Some of England’s elite universities found themselves in an unusually awkward position recently having flunked out badly in a new ranking system that seeks to measure teaching excellence.

University executives, hitherto used to modestly accepting the acclaims of greatness and prestige bestowed upon them by research-based league tables, have been busy explaining away why this interloper doesn’t matter and/or is so flawed it need not be taken seriously.

Conversely, there has been more than a little schadenfreude and glee from institutions that woke up one morning bathed in the sunlight of unaccustomed success.

Under the UK Government’s newly released Teaching Excellence Framework (TEF) universities across the country have been ranked gold, silver or bronze based on the quality of their teaching, learning and student experience.

The TEF assesses performance in teaching quality, learning environment such as libraries, laboratories and work experience, and student outcomes in regard to their professional and educational goals.

According to Chris Husbands, vice-chancellor of Sheffield Hallam University and chair of the TEF panel, it signals a new way of thinking for universities.

In the past, he says, universities have thought more about inputs, processes and outputs.

“Attention has been concentrated on staff, technology, curriculum, assessments and degree classifications. But this new focus on outcomes is a potential game changer. Not because outcomes are all that matter, but because, in a mass higher education system, they do matter … they require universities to think hard about the impact of what they do and how they evaluate it.”

As reported in UK’s Daily Telegraph, more than half of the leading Russell Group institutions missed out on the top rating.

The London School of Economics, the 25th best university in the world according to the Times Higher Education university rankings, received a bronze award, while University College London, 15th best in the world according to the same ranking, received a silver award – the same as Wrexham Glyndwr and London Metropolitan University, which came second and third from the bottom in this year’s Complete University Guide.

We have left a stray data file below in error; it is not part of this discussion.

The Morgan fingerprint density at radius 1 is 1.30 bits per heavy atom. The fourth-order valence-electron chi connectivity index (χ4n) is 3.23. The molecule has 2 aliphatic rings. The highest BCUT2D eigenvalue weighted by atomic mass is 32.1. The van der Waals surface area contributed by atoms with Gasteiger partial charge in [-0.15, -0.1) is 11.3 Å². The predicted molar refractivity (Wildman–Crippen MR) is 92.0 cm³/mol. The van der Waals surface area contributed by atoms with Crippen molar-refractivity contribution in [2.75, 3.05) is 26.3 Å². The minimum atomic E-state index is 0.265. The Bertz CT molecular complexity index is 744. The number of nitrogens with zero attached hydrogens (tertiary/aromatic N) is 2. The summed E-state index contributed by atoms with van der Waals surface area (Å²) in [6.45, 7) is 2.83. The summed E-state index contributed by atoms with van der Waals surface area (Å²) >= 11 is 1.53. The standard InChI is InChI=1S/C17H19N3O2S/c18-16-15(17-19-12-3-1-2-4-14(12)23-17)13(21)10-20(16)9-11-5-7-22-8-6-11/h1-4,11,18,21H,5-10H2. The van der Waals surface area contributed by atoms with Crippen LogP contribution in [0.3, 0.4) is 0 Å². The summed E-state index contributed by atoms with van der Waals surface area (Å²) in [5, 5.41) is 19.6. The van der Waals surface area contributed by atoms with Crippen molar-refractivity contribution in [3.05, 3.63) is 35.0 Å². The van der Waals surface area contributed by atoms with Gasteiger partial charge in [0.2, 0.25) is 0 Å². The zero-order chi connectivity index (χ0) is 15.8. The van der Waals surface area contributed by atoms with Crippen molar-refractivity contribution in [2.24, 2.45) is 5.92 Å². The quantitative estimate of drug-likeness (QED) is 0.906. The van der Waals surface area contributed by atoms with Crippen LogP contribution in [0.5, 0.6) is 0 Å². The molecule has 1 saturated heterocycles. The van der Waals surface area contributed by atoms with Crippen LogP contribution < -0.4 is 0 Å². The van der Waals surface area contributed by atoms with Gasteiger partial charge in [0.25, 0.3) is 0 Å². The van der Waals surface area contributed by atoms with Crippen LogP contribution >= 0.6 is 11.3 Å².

Sir Anthony Seldon, vice-chancellor of the University of Buckingham – which received the highest possible award in all TEF categories – told the Telegraph he thought the new ratings would be “the biggest single catalyst to good teaching that the university sector has ever had”.

Professor John Latham, vice-chancellor of Coventry University, which received a gold ranking, said the results marked a “new order” for higher education.

“It’s a clear message that universities must work harder for a recognised environment of success and that students are looking for more than historic reputation.”

Professor Graham Galbraith, vice-chancellor of Portsmouth University, told The Guardian that the TEF means “we now have to focus much more on a holistic offer for our students and to think harder about how we prepare them for a rounded role in work and our communities”.

“Universities that fail to listen to their students’ needs, which make little effort to attract students from different backgrounds and ethnic groups, and which do not keep in touch with the needs of the local labour market will struggle to prosper.”

Whatever the higher education sector thinks about the new ranking it seems likely that systems such as TEF will be taken up by governments as student outcomes and teaching quality become a new priority.

Further reading

The Conversation: TEF: everything you need to know about the new university rankings

The Conversation: Why the TEF could change the way students think about a university education

Higher Education Funding Council for England: What is TEF?

The Daily Telegraph (UK): Top universities slip down rankings under new student-focused system

The Independent: Elite UK universities found to be second-rate in new Government rankings